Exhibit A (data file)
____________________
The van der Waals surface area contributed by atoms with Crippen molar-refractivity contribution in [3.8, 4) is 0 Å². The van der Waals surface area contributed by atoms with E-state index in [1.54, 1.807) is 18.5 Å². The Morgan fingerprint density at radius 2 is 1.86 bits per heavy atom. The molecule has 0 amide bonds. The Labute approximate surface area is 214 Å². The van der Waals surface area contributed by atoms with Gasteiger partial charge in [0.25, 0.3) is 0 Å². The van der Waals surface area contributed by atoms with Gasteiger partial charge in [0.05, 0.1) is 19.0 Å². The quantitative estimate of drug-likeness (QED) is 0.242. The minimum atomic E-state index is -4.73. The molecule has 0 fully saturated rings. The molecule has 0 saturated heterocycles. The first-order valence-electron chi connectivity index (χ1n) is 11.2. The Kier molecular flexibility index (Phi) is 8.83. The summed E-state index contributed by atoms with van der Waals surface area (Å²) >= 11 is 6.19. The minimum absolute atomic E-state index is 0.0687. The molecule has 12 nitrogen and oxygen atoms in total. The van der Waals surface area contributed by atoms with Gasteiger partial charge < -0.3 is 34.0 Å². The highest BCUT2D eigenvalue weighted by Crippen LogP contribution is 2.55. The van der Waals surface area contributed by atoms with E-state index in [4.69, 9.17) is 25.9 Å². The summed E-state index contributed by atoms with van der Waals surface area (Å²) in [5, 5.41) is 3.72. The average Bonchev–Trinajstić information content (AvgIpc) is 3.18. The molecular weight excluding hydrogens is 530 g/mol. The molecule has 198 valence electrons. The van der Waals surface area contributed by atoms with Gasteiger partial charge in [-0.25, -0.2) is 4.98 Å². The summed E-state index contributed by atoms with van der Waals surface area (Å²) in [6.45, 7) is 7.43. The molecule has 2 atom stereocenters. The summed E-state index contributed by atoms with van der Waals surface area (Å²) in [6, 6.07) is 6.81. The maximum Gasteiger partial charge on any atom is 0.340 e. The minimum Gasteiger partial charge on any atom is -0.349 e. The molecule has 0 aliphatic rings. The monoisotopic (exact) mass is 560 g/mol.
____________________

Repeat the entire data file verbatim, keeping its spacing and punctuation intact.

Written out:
The van der Waals surface area contributed by atoms with Crippen molar-refractivity contribution in [3.8, 4) is 0 Å². The van der Waals surface area contributed by atoms with E-state index in [1.54, 1.807) is 18.5 Å². The Morgan fingerprint density at radius 2 is 1.86 bits per heavy atom. The molecule has 0 amide bonds. The Labute approximate surface area is 214 Å². The van der Waals surface area contributed by atoms with Gasteiger partial charge in [0.25, 0.3) is 0 Å². The van der Waals surface area contributed by atoms with Gasteiger partial charge in [0.05, 0.1) is 19.0 Å². The quantitative estimate of drug-likeness (QED) is 0.242. The minimum atomic E-state index is -4.73. The molecule has 0 fully saturated rings. The molecule has 0 saturated heterocycles. The first-order valence-electron chi connectivity index (χ1n) is 11.2. The Kier molecular flexibility index (Phi) is 8.83. The summed E-state index contributed by atoms with van der Waals surface area (Å²) >= 11 is 6.19. The minimum absolute atomic E-state index is 0.0687. The molecule has 12 nitrogen and oxygen atoms in total. The van der Waals surface area contributed by atoms with Gasteiger partial charge < -0.3 is 34.0 Å². The highest BCUT2D eigenvalue weighted by Crippen LogP contribution is 2.55. The van der Waals surface area contributed by atoms with E-state index in [4.69, 9.17) is 25.9 Å². The summed E-state index contributed by atoms with van der Waals surface area (Å²) in [5, 5.41) is 3.72. The average Bonchev–Trinajstić information content (AvgIpc) is 3.18. The molecular weight excluding hydrogens is 530 g/mol. The molecule has 198 valence electrons. The van der Waals surface area contributed by atoms with Gasteiger partial charge in [-0.25, -0.2) is 4.98 Å². The summed E-state index contributed by atoms with van der Waals surface area (Å²) in [6.45, 7) is 7.43. The molecule has 2 atom stereocenters. The summed E-state index contributed by atoms with van der Waals surface area (Å²) in [6, 6.07) is 6.81. The maximum Gasteiger partial charge on any atom is 0.340 e. The minimum Gasteiger partial charge on any atom is -0.349 e. The molecule has 0 aliphatic rings. The monoisotopic (exact) mass is 560 g/mol.